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  • matt harrison // Nov 18, 2009 at 10:23 am

    This research paper suggests overhead of 15-35% for doing TDD

    Great blog by the way!

  • venc // Dec 22, 2009 at 8:08 am


    14k LOC and 1.2k Hours thats about 12 lines of code per hour. What did You spend the rest of the time on? I suppose it was somewhat connected to the test process i.e. it had to do with makeing the design so that it is testable. At least part of the time spent on the design should be included in the time spent on test coverage.

  • misko // Dec 22, 2009 at 8:56 am


    excellent question. I consider myself a quick typist and fast at creating code, so the slowness cannot be attributed to it. Thinking back at how the code got created, there are times when I have produced a lot of code in short amount of time with tests. So writing tests is not what slows you down. The slow down comes from realizing that your current design is not the right one, and as a result you start refactoring. My experience is that everyone at some point realizes that their design is suboptimal, but most people say it is not worth the trouble and keep on coding more code. With tests you can step back and say, this is not right, and rearange/rewrite things and still be sure that you did not break anything. I think that you cannot look at LOC in the raw form. You need to look at Feature / LOC and that is hard to calculate. So the question should not be why i have only written 12 LOC per hour but why can I get high feature for little LOC.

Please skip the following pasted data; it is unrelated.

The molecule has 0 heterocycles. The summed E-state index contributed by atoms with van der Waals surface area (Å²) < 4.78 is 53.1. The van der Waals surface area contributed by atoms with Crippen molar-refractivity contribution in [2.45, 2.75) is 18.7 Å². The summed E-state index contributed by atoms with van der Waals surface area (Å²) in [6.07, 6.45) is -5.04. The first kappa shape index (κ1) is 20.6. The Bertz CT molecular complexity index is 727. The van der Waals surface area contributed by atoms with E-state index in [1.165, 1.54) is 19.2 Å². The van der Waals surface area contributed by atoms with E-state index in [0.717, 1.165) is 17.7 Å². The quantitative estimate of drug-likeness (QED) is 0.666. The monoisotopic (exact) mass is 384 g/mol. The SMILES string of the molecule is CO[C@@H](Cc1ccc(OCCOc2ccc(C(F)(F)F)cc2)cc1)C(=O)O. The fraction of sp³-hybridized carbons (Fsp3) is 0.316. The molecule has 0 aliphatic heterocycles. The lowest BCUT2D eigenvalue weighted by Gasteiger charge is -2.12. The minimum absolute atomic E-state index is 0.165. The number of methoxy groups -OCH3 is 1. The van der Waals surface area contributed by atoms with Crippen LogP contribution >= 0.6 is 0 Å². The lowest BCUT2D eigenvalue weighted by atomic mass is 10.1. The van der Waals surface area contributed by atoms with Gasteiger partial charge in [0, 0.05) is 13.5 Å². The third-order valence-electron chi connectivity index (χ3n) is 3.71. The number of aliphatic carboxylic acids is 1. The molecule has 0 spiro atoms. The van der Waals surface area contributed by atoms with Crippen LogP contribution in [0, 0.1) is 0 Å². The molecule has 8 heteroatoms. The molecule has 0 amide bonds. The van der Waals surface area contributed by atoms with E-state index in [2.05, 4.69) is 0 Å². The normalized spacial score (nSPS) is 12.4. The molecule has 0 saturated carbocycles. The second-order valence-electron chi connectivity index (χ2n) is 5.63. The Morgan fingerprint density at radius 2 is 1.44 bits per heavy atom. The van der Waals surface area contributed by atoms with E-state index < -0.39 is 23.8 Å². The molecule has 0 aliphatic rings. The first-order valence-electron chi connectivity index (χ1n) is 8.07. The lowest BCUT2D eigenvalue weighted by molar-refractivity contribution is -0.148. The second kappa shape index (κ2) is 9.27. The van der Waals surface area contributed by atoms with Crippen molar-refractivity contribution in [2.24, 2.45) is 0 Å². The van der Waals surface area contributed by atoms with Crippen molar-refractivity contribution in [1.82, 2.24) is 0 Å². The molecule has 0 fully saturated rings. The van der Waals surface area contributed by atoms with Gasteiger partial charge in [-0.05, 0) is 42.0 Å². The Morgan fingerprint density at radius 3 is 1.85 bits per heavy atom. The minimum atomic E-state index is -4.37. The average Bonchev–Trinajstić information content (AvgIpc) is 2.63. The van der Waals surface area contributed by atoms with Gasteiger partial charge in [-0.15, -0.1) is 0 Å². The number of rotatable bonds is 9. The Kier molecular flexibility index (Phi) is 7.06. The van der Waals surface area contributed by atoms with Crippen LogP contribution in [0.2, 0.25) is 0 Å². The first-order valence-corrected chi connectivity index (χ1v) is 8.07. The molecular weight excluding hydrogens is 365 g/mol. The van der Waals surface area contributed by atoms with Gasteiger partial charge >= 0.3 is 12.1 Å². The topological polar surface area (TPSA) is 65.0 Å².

• Tomasz Jedzierowski (venc) // Dec 22, 2009 at 3:47 pm

    I agree that LOC is a bad metric when it comes to developer productivity. Just 12 LOC/hour is very low and I think that a lot of the time is spent on making the codebase testable by changing the design. This does not necessarily have a huge impact but in my opinion it is important to include such considerations in the calculations of the total cost of TDD. Quite often more testable code means better design therefor surelly not all the time spent on improving the design should be added to the overhead of TDD but it can easily be overdone. The developer which will have to maintain the project will thank you but the manager who pays the bills might not.

    [OT] Changed to real name as I see that none commenter so far used a nickname. Great blog by the way :)

  • Oleg // Dec 25, 2009 at 9:17 am


    Well, 12 LOC/hour is very good! This is above industry average. Of course you should measure LOC of project / hours of project, so your hours include analysis, design, testing etc. etc. Under project I include even one release cycle with a couple of change requests.

    We had a project, where we had like 40 LOC/hour during some unhealthy period, but it was cut down to half very quickly when we started actually testing our code :-) )